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What stands in the way of rapprochement between science and religion is not so much a dominant science, but a moribund religion, a religion which has forgotten kindness, compassion, and spiritual discernment.
True religion calls on humanity to defend those subtle and ineffable qualities of one’s subjective choosing, one’s commitment to virtues by any other name, which animate the life of a faithful mind.
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Paul Lample, member of the Universal House of Justice – the democratically-elected global administrative body – identifies the essence of the legendary conflict between science and religion as one between objectivity and subjectivity, respectively, those two capacities of human thought itself, in The Journal of Baha’i Studies:
At the heart of the assumptions on which science rests is the belief that the universe operates in a lawful manner which the mind is capable of objectively discerning in a reliable, if fallibilistic, way. The demonstrable value of science strengthens our faith in such capacities. At the same time, we have increasingly come to view with suspicion and doubt those capacities of the mind that provide us with perspectives on subjective and normative dimensions of reality, capacities that are perhaps no less essential for our survival and flourishing. Perhaps we can learn to trust both, so long as these inherent capacities are properly channeled.
I have to think that his reference to “subjectivity and the normative dimensions of reality” is meant to evoke the subtle qualities of the soul and the domain of human spirituality as perpetuated and protected by religion, those aspects of human being which refuse to be quantified by an insatiably objective mind.
If I am understanding this point correctly, then we must reclaim and strengthen our subjective spiritual consciousness, before it withers and falls away, before science does what it has done since the beginning of the scientific revolution four hundred years ago, and condemn subjectivity and those subtleties of the soul to irrelevancy.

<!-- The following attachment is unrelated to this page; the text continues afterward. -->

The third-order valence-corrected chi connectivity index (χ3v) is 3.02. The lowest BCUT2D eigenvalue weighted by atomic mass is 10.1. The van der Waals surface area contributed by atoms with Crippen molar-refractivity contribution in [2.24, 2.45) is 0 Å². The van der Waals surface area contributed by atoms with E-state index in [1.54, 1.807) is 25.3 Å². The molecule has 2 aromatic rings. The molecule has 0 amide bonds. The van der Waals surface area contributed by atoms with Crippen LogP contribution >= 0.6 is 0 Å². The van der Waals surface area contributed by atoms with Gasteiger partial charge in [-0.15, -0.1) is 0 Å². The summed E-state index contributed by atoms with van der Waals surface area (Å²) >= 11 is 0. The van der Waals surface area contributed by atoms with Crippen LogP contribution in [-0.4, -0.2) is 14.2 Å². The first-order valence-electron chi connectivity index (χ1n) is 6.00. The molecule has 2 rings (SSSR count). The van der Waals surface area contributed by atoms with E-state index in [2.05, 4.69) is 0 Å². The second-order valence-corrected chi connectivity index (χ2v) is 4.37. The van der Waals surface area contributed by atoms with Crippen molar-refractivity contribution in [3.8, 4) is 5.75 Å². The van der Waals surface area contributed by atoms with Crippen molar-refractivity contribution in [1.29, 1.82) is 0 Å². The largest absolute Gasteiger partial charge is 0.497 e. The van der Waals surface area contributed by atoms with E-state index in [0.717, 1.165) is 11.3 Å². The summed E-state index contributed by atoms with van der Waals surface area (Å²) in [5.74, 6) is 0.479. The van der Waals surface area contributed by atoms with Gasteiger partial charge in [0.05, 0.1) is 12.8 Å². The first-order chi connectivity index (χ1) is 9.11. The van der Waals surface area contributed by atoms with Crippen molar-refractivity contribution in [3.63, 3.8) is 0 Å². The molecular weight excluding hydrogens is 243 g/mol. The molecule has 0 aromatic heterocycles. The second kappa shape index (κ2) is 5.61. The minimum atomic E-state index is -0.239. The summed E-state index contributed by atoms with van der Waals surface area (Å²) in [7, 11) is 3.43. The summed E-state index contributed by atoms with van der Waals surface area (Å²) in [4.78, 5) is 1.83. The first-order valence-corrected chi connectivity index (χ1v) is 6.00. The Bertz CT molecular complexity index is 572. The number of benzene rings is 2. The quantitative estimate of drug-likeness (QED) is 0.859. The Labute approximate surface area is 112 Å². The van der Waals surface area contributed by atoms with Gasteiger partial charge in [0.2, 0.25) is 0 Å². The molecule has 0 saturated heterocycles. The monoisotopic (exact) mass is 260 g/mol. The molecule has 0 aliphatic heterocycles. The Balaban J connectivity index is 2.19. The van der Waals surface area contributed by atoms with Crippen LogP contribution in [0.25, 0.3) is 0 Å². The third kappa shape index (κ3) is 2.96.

The objectivity and exactitude of science is imperative, but so is the authority of love, for example, for its own sake, and for its indispensable role in humanizing the mind, as well as its power to affect human history. Religion’s ability to say such a thing and to defend itself must now find parity with science’s ability to innovate and to change the world technologically.
Indeed, religion must learn to sing of those subtle mysteries of the heart and soul just as a songbird learns to sing among the orchards of spring, of the mind’s need to be balanced between objectivity and subjectivity, its ability to both think and to feel, to know and to love, of the mind’s necessity to be whole and coordinated.
But unfortunately, religion has compromised itself on the public stage and surrendered its authority, according to Lample:
… humanity has made its scientific turn centuries ago, crossing the threshold to rational maturity that is well substantiated and continually refined, religion has not yet been similarly transformed, and remains in a quagmire of superstition, prejudice and immaturity that is too often detached from truth and from proven worth in engendering justice and human well-being.
If this trend continues, we will become caricatures of our divinely purposed selves, psychically off-balance, perhaps even crippled spiritually and estranged from ourselves, if not from our Creator. Without the spiritual, subjective presence of man’s mind in its full nobility, science is likely to become an entirely materialistic enterprise, while religion continues to degrade to an empty husk, making the reconciliation of science and religion a futile concept.